If Trump Is Traveling And A Pilot Strays, Fighter Jets Will Follow Traveling U.S. presidents get a flight restriction with a radius that spans 30 nautical miles. When pilots fly inside that airspace, they risk being intercepted by the Air Force.
NPR logo

If Trump Is Traveling And A Pilot Strays, Fighter Jets Will Follow

  • Download
  • <iframe src="https://www.npr.org/player/embed/518861719/522151965" width="100%" height="290" frameborder="0" scrolling="no" title="NPR embedded audio player">
  • Transcript
If Trump Is Traveling And A Pilot Strays, Fighter Jets Will Follow

If Trump Is Traveling And A Pilot Strays, Fighter Jets Will Follow

  • Download
  • <iframe src="https://www.npr.org/player/embed/518861719/522151965" width="100%" height="290" frameborder="0" scrolling="no" title="NPR embedded audio player">
  • Transcript

DAVID GREENE, HOST:

Since September 11, 2001, the U.S. government has taken enormous precaution to keep planes away from sensitive places. That includes the White House or wherever the president happens to be. But recreational pilots sometimes stray into restricted airspace. The Federal Aviation Administration says it's already happened 38 times near Mar-a-Lago in Florida, President Trump's so-called Southern White House. Some of those planes were intercepted. NPR's Danny Hajek tells us what that means.

DANNY HAJEK, BYLINE: This is one thing a pilot never wants to hear.

(SOUNDBITE OF ARCHIVED RECORDING)

UNIDENTIFIED MAN #1: This is a United States Air Force armed air defense fighter. You have been intercepted.

HAJEK: This was recorded by the Aircraft Owners and Pilots Association during a training flight with the Colorado Air National Guard. There's an F-16 fighter jet right next to their Cessna.

(SOUNDBITE OF ARCHIVED RECORDING)

UNIDENTIFIED MAN #1: You are ordered to turn west immediately. If you do not follow these instructions, you may be fired upon.

HAJEK: Stray into restricted airspace - this isn't taken lightly. Since 9/11, more than 1,800 commercial and general aviation aircraft have been intercepted. Nine of those happened near Mar-a-Lago since February, including an unresponsive plane intercepted by a pair of F-15s that had to fly at supersonic speed.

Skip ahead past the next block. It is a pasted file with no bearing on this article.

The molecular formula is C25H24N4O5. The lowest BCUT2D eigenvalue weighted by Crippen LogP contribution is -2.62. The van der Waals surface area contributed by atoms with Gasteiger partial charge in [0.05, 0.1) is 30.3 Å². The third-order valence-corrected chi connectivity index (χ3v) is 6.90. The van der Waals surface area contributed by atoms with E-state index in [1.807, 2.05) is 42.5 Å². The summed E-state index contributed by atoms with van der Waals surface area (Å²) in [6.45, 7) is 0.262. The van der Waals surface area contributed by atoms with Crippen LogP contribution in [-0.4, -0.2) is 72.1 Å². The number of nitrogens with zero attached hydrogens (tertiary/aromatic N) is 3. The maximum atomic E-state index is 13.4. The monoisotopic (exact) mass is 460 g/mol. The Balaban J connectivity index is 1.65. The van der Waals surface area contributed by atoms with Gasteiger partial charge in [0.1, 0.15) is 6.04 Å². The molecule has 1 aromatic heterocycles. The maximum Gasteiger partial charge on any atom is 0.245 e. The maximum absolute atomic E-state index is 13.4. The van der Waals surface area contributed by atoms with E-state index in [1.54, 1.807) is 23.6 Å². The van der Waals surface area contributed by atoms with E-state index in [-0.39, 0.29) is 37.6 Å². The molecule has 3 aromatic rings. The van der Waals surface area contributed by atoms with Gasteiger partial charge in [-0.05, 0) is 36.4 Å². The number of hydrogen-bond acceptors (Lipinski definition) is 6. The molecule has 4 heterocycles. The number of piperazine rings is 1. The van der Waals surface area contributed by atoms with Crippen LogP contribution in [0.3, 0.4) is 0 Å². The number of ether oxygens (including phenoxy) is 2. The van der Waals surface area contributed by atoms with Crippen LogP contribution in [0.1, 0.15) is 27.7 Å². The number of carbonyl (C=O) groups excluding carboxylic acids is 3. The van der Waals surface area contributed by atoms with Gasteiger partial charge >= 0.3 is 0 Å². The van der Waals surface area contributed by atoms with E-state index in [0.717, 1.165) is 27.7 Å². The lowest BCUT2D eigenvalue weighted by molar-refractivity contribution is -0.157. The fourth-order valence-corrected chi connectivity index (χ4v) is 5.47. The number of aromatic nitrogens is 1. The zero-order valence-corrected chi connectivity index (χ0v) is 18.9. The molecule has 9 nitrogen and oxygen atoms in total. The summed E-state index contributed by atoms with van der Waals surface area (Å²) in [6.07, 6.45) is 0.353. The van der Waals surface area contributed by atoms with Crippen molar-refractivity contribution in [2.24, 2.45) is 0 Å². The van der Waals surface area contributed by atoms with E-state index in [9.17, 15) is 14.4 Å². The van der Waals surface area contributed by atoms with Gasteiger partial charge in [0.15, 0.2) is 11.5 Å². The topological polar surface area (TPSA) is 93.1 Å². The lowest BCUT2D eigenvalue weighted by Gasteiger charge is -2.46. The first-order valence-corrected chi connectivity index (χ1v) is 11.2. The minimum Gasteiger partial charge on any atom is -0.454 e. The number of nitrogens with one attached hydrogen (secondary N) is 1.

So who are these pilots flying into restricted airspace? Well, Brigadier General Paul Ormsby's responsible for air defense readiness over the U.S. He says most violators fit a common profile.

PAUL ORMSBY: Quite frankly, they're innocent folks, and they have no ill intent. They just simply wandered into the area without realizing that they're in it.

(SOUNDBITE OF ARCHIVED RECORDING)

UNIDENTIFIED MAN #2: You're in the temporary flight restriction area, are you aware of that, sir?

UNIDENTIFIED MAN #3: No, sir, I am not.

HAJEK: This is a real call from air traffic control recorded by liveatc.net. A Cessna pilot had flown into the 30-mile restricted airspace around President Obama during one of his trips.

(SOUNDBITE OF ARCHIVED RECORDING)

UNIDENTIFIED MAN #2: You see a couple of F-16s shadowing you?

UNIDENTIFIED MAN #3: Yes, I saw that. Sorry about that.

UNIDENTIFIED MAN #2: Make straight in, runway two six, cleared to land. I think there's some people who are going to want to talk to you.

MELISSA RUDINGER: Once you land, the law enforcement response is swift.

HAJEK: Melissa Rudinger is with the Aircraft Owners and Pilots Association.

RUDINGER: You're face down on the concrete probably surrounded by a couple of weapons until they can get everything sorted out.

HAJEK: She's witnessed it outside her office window at Frederick Airport in Maryland.

RUDINGER: Typically nobody's arrested, and the person's interviewed and they're free to go.

HAJEK: Usually with a suspended license. And these interceptions aren't cheap. The operating cost of a fighter jet can be as much as $34,000 per hour. And the FAA constantly updates flight restrictions, so pilots should always know to check where not to fly. Still, Rudinger says every time the president leaves Washington, there are incursions.

RUDINGER: Especially if the president has a propensity to go somewhere where there's a lot of airports and a lot of air traffic activity like Florida, like the Palm Beach Coast. That's a huge aviation area in this country.

HAJEK: Rudinger says it's clear President Trump likes to be on the go, so she expects even more violations. Danny Hajek, NPR News.

(SOUNDBITE OF DJ SHADOW'S "THE MOUNTAIN WILL FALL")

Copyright © 2017 NPR. All rights reserved. Visit our website terms of use and permissions pages at www.npr.org for further information.

NPR transcripts are created on a rush deadline by Verb8tm, Inc., an NPR contractor, and produced using a proprietary transcription process developed with NPR. This text may not be in its final form and may be updated or revised in the future. Accuracy and availability may vary. The authoritative record of NPR’s programming is the audio record.